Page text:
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The Decibel Inverse Square Law / SPL MetersPowerPoint Presentation

The Decibel Inverse Square Law / SPL Meters

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The Decibel Inverse Square Law / SPL Meters

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AUD202

Audio and Acoustics Theory

The Decibel

Inverse Square Law / SPL Meters

Last Week >

The Human Ear and the Hearing Process

Noise Induced Hearing Loss

Hearing Protection

OH&S Principles

Noise Induced Hearing Loss Report

1000 words

Requires Reference and Bibliography Sections

Lots of things to follow in the JMC Style Guide

Upcoming Events

18 Days - NIHL Report

39 Days - Sound Observations Report

49 Days - Exam

The Decibel is a logarithmic value that expresses the ratio between two quantities.

White noise -3dB per step

White noise -1dB per step

http://www.phys.unsw.edu.au/jw/dBNoFlash.html

White noise -0.3dB per step

http://www.phys.unsw.edu.au/jw/dBNoFlash.html

Logarithms are useful because we can conveniently represent very large or small numbers, and carry out multiplication of ratios by simple addition and subtraction.

Some examples:

1000 watts relative to 1 watt is 30dB

100,000 watts relative to 1 watt is 50dB

100,000,000 watts relative to 1 watt is 80dB

The logarithm of a number is the power which the base has to be raised to produce that number

The logarithm of 1000 is 3, because 1000 is base 10 to the power 3

1000 = 10³ = 10 x 10 x 10

The difference in dB between 100 and 1

100 / 1 = 100

Log100 = 2

Log100 = 2 Bells

The decibel is 1 tenth of a Bell, so:

2 Bells x 10 = 20 Decibels

0dBSPL= 0.00002 Pa

0dBV = 1 Volt

0dBu= 0.775 Volts

0dBm= 0.001 Watts

Sound Pressure Levels

dBSPL = 20 x log (SPL / SPLref)

Voltage

dBV = 20 x log (V / Vref)

dBu = 20 x log (V / Vref)

Watts

dBm = 10 x log (P / Pref)

Sound Pressure Level is a logarithmic measure of the sound pressure relative to a reference level

0dBSPL = 0.00002 Pa (20 µPa)

dBSPL = 20log (SPL / SPLref)

SPL is the measured sound pressure (in cm²)

SPLref is the reference sound pressure (0.00002 Pa)

Voltage is the potential difference between two points (e.g. the + and - sides of a battery)

0dBV = 1 volt

dBV = 20log (V / Vref)

V is the measured voltage

Vref is the reference voltage (1 volts)

dBu is referenced to 0.775 volts RMS (Root Mean Square)

0dBu = 0.775 volts

dBu = 20log (V / Vref)

V is the measured voltage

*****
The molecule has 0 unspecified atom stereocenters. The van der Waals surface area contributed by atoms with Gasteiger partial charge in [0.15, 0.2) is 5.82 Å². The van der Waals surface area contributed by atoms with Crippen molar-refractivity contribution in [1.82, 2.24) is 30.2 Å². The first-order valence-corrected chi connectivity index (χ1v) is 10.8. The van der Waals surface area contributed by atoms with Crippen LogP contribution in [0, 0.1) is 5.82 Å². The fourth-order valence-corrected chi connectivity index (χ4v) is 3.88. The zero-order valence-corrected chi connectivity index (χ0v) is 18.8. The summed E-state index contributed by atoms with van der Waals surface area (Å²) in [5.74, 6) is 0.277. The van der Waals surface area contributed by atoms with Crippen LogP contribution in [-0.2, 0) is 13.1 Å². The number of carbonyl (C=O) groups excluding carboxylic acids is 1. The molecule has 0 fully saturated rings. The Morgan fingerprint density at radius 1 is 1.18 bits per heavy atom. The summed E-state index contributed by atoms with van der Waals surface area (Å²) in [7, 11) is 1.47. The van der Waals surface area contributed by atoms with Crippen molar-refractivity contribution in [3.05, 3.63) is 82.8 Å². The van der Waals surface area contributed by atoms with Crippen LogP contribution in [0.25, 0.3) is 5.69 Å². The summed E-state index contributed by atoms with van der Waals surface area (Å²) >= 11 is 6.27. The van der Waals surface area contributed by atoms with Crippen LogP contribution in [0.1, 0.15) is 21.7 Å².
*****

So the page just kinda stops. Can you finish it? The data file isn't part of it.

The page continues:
Vref is the reference voltage (0.775 volts)

Power is the rate at which energy is produced or used

0dBm = 0.001 watts

dBm = 10log (P / Pref)

dBm is the signal level

P is the measured wattage

Pref is the reference wattage (0.001 watt)

Pro equipment:

+4dBu

Consumer equipment:

-10dBV

Pro equipment signal level is +4dBu

Consumer equipment signal level is -10dBV

0dBu = 0.775 volts

0dBV = 1 volt

Sound Pressure Level (SPL) is measured in Pascals (Pa) and 0dBSPL is 0.00002Pa

Sound Intensity Level (SIL) is measured in watts per square meter (W/m2). 0dBSIL is: 10-12W/m2 or 0.000000000001W/m2

Sound Intensity (SIL) is difficult to measure which is why we typically use Sound Pressure (SPL).

- The peak value is the highest voltage that the waveform reaches
- The RMS (Root-Mean-Square) value is the effective value of the total waveform. In audio it is the continuous or music power that the amplifier can deliver.
- The effective or rms value of a sine wave of current is 0.707 times the maximum value of current

In order to measure sound levels we need a calibrated microphone, preamp and display.

We have various settings to allow us to choose what we’re measuring (such as transient response & frequency response).

“SPL Graph is an audio level chart recorder for the iPhone… You can optionally record the audio for the graph, and even email graph results at the end of a test” (Studio Six Digital 2013).

Fig.1 A-Weighted frequency response

(Au.noisemeters.com, 2014)

Fig.2 A-Weighted frequency response

(Au.noisemeters.com, 2014)

The options to understand on an SPL meter are:

- A-weighting versus C-weighting
- Fast or slow response
- High or low (volume range)
Remember, the A-weighting is close to human perception of loudness

The Inverse Square Law

In a free field, doubling the distance from the source results in a level drop of approximately 6 dB

The Inverse Square Law

Next Week >

The Doppler Effect

Delay Perception

SPL Meters

- Institute of Acoustics > ioa.org.uk

Au.noisemeters.com, (2014). Frequency Weightings - A-Weighted, C-weighted or Z-Weighted. [online] Available at: http://au.noisemeters.com/help/faq/frequency-weighting.asp [Accessed 10 May 2014]